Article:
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  • Day4

    A Striking Day in Toronto

    March 5 in Canada ⋅ ⛅ 2 °C

    Since this was to be my last full day in Toronto, I really wanted to do something a little more ambitious. Whenever I find myself in a city that I have not visited before the first thing I like to do is walk. I don't usually have any set destination as it is the journey that I am interested in, not the end point. Today was my chance to really wander and see what makes Toronto tick.

    Of course in order to be able to walk the streets, there was one important requirement I needed - fine weather. You can imagine my smile when I looked out of the apartment window at 6 am and saw that it was going to be a great day. In fact it already had the makings of the best day so far.

    At about 8.30 am I set off. Although the sky was clear the temperature was bracing - hovering around 0 C. I was so glad that I had packed gloves and a beanie. I don't mind the cold air, but frozen ears and fingers are not much fun.

    My only vague plan was to roughly set out in the direction of the rising sun. By watching the shadows on the footpath I knew that I was heading in the right direction. If I kept walking in that way I knew that it would take me through the centre of the city and eventually to the waterfront of Lake Ontario.

    The first couple of km were familiar territory as I passed the Royal Ontario Museum and the University of Toronto. Ahead of me I could catch glimpses of the impressive CN tower. At over 550 metres in height, this building is apparently the tallest free standing concrete building in the world. I was glad that it gave me another place to aim for in my walk.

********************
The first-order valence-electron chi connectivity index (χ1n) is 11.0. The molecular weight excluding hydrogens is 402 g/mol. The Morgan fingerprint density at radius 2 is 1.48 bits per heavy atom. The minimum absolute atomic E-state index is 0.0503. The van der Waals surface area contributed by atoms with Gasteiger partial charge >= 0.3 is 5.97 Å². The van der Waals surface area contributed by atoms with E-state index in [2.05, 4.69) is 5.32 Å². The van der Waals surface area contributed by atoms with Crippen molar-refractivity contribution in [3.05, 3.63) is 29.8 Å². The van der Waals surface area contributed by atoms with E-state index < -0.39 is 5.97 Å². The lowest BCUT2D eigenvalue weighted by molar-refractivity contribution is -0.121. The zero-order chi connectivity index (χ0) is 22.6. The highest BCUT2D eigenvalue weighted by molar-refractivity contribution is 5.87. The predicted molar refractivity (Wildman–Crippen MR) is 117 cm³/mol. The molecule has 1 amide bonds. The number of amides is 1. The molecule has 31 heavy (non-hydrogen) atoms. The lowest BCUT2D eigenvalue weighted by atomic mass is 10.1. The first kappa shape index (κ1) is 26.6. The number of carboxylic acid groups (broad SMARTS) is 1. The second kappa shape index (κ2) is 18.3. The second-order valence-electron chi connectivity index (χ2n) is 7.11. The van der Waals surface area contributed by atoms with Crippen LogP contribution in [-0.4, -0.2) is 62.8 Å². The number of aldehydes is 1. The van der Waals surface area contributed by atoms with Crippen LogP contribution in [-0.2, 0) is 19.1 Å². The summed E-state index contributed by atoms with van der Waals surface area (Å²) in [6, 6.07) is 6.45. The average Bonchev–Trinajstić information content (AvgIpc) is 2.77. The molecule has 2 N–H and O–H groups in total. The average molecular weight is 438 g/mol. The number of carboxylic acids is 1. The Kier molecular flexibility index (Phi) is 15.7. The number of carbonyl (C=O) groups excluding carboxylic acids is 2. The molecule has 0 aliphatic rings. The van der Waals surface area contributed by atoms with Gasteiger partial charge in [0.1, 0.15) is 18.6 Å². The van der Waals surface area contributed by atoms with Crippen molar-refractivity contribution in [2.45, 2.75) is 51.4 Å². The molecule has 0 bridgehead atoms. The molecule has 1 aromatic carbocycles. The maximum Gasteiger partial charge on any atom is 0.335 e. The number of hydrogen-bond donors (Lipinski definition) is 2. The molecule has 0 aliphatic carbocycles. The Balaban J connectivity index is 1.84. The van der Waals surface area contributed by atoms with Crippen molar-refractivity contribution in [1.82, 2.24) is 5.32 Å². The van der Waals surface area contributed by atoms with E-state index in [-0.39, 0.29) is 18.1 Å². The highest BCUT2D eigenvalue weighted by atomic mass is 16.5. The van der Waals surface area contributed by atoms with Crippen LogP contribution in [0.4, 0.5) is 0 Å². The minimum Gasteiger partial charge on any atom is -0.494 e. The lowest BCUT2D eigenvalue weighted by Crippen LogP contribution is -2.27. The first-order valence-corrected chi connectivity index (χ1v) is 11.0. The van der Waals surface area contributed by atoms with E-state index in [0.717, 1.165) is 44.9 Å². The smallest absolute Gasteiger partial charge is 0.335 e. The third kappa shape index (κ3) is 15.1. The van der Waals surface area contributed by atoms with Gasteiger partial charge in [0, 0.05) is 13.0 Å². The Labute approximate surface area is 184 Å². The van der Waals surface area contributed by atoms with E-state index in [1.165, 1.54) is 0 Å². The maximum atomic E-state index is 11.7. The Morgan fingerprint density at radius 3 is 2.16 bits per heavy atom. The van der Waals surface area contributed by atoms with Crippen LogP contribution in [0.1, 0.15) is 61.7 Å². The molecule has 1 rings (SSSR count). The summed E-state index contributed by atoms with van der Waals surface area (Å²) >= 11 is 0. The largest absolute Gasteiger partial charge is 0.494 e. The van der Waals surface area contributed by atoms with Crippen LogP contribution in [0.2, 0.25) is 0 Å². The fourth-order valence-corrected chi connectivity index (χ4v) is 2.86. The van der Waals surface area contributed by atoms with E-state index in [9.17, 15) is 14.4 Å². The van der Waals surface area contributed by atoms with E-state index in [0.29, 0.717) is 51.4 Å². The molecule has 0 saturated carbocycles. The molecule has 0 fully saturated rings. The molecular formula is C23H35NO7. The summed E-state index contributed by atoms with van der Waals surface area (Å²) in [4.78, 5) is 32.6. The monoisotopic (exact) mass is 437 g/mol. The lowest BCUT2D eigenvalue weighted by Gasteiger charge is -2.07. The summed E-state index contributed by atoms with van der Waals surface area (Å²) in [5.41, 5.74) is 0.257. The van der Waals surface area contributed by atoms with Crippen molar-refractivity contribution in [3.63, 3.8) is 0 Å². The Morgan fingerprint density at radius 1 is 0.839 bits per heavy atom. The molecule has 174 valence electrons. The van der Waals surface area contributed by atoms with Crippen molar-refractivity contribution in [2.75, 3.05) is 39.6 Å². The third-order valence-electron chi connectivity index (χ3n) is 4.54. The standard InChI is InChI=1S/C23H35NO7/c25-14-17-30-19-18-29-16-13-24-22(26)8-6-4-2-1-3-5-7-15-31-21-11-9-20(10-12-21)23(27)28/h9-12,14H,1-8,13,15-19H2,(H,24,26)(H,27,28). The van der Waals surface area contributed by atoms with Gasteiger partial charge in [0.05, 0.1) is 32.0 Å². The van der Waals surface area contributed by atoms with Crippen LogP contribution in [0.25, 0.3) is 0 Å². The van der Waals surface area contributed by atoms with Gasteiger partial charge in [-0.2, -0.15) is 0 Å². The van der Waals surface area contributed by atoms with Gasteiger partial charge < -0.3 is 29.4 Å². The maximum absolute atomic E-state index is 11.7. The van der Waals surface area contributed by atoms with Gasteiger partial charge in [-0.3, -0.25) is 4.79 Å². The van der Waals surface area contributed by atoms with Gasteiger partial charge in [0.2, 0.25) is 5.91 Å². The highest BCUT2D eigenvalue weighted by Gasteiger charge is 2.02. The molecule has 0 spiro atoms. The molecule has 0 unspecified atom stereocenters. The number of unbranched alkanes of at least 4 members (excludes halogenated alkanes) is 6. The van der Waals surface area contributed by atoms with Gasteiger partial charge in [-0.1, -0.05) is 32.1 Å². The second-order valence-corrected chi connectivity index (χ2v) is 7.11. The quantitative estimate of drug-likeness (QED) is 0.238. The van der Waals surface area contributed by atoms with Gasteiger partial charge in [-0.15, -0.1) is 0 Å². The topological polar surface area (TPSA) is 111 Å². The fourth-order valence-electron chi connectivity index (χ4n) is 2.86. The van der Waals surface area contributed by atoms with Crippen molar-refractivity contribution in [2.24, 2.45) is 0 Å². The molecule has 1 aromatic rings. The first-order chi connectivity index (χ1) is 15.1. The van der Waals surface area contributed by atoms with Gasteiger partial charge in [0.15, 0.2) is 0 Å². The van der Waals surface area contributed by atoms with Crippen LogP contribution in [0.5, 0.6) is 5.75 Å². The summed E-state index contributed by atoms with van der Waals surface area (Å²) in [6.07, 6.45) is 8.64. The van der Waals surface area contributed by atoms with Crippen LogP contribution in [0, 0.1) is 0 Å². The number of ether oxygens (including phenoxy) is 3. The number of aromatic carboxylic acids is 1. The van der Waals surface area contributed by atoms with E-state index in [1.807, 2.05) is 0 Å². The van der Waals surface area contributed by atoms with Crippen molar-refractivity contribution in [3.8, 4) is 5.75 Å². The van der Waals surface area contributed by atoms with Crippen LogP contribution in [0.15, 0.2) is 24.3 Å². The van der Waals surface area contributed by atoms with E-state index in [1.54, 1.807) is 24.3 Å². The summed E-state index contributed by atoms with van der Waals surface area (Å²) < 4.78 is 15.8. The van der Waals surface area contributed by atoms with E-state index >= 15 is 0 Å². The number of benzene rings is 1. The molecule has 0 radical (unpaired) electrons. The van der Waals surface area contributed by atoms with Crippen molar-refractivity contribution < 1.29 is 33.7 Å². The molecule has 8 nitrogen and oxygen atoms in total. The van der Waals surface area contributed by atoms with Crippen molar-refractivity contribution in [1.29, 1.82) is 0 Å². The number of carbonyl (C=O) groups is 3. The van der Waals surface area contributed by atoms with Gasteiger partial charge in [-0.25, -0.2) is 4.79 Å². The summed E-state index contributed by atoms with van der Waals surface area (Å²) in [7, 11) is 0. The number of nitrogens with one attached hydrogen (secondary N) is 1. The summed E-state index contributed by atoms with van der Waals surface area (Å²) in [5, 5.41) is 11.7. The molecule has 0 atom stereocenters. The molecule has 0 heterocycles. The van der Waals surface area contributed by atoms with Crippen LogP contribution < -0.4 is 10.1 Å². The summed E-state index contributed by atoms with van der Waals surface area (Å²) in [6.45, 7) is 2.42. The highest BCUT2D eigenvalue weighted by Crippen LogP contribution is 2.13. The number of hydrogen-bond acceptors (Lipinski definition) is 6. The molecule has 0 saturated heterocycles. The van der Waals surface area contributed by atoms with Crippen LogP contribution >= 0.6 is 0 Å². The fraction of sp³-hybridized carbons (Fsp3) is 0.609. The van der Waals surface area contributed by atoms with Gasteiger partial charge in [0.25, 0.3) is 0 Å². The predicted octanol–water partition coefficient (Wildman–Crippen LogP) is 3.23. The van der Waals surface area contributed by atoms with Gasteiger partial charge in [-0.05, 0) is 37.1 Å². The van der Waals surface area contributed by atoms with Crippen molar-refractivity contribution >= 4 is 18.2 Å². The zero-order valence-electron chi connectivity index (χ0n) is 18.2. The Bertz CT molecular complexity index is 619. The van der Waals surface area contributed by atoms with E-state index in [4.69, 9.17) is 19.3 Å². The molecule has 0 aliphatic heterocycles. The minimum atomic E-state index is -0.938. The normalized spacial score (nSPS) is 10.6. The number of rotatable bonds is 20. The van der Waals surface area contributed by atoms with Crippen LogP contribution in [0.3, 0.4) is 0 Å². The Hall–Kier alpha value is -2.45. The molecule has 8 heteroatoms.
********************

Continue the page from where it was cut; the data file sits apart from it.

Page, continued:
About one hour and 4.5 km later I was standing at the foot of the tower. It certainly was a spectacle and I suppose I could have spent some time travelling to its observation deck, but I was more interested in reaching the lake. When I arrived at the shore I discovered that almost everything was still closed for the winter. It was perfect as I had the whole place to myself.

    I found a nice seat in the sunshine and watched the planes taking off from the small airport on Centre Island. Although the sunshine was warm, the air temperature was still low enough to ensure that the piles of snow scattered around were reluctant to melt.

    Eventually I began heading away from the Lake in search of something for lunch. This turned out to be a rather greasy hamburger in a grossly over heated indoor food mall, followed by a very forgettable cup of coffee. I was glad to get back out into the cold again.

    I soon saw a collection of police vehicles and flashing lights. Things started to get interesting. As I walked closer I could see that hundreds of people were marching with placards and angry chants. Most were wearing matching red beanies. Since I had nothing better to do, of course I joined in the march.

    It did not take long to learn that most of the marchers were teachers who were on strike because of budget cuts that had been initiated by the new premier of Ontario Province. Since I was once a teacher in a previous life, I felt like I was in familiar company. They were happy to chat with me and tell me why they were so unhappy. Some things are the same the world over. It was also interesting that the, once popular and charismatic Prime Minister Justin Trudeau, now seems universally disliked.

    My time with the strikers gave me a fascinating alternative insight into life in Toronto. But I was getting tired. After walking around 14 km I was ready to return to my apartment for a rest.

    Tomorrow afternoon I will be catching a flight to Havana to begin the second part of my travels. It has been good to have time to myself but I am looking forward to meeting all the other members of our team and beginning our Cuban Adventure.
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